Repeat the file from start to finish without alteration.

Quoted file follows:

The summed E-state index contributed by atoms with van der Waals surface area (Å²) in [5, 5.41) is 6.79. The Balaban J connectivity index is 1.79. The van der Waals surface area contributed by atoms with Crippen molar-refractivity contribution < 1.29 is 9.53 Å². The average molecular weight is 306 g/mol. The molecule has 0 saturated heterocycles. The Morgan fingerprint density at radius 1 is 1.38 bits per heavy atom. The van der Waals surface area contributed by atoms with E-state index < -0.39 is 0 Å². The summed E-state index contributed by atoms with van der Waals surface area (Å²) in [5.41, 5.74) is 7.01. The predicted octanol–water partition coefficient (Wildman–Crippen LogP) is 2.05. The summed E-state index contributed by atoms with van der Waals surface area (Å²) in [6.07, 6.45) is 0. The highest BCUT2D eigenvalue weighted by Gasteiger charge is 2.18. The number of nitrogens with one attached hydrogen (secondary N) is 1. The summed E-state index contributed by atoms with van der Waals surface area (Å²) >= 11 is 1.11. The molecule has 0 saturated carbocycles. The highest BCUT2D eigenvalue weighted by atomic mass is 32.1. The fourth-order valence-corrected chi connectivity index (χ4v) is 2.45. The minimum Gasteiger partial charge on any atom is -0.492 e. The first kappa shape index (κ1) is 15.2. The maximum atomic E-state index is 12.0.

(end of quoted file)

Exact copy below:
The summed E-state index contributed by atoms with van der Waals surface area (Å²) in [5, 5.41) is 6.79. The Balaban J connectivity index is 1.79. The van der Waals surface area contributed by atoms with Crippen molar-refractivity contribution < 1.29 is 9.53 Å². The average molecular weight is 306 g/mol. The molecule has 0 saturated heterocycles. The Morgan fingerprint density at radius 1 is 1.38 bits per heavy atom. The van der Waals surface area contributed by atoms with E-state index < -0.39 is 0 Å². The summed E-state index contributed by atoms with van der Waals surface area (Å²) in [5.41, 5.74) is 7.01. The predicted octanol–water partition coefficient (Wildman–Crippen LogP) is 2.05. The summed E-state index contributed by atoms with van der Waals surface area (Å²) in [6.07, 6.45) is 0. The highest BCUT2D eigenvalue weighted by Gasteiger charge is 2.18. The number of nitrogens with one attached hydrogen (secondary N) is 1. The summed E-state index contributed by atoms with van der Waals surface area (Å²) >= 11 is 1.11. The molecule has 0 saturated carbocycles. The highest BCUT2D eigenvalue weighted by atomic mass is 32.1. The fourth-order valence-corrected chi connectivity index (χ4v) is 2.45. The minimum Gasteiger partial charge on any atom is -0.492 e. The first kappa shape index (κ1) is 15.2. The maximum atomic E-state index is 12.0.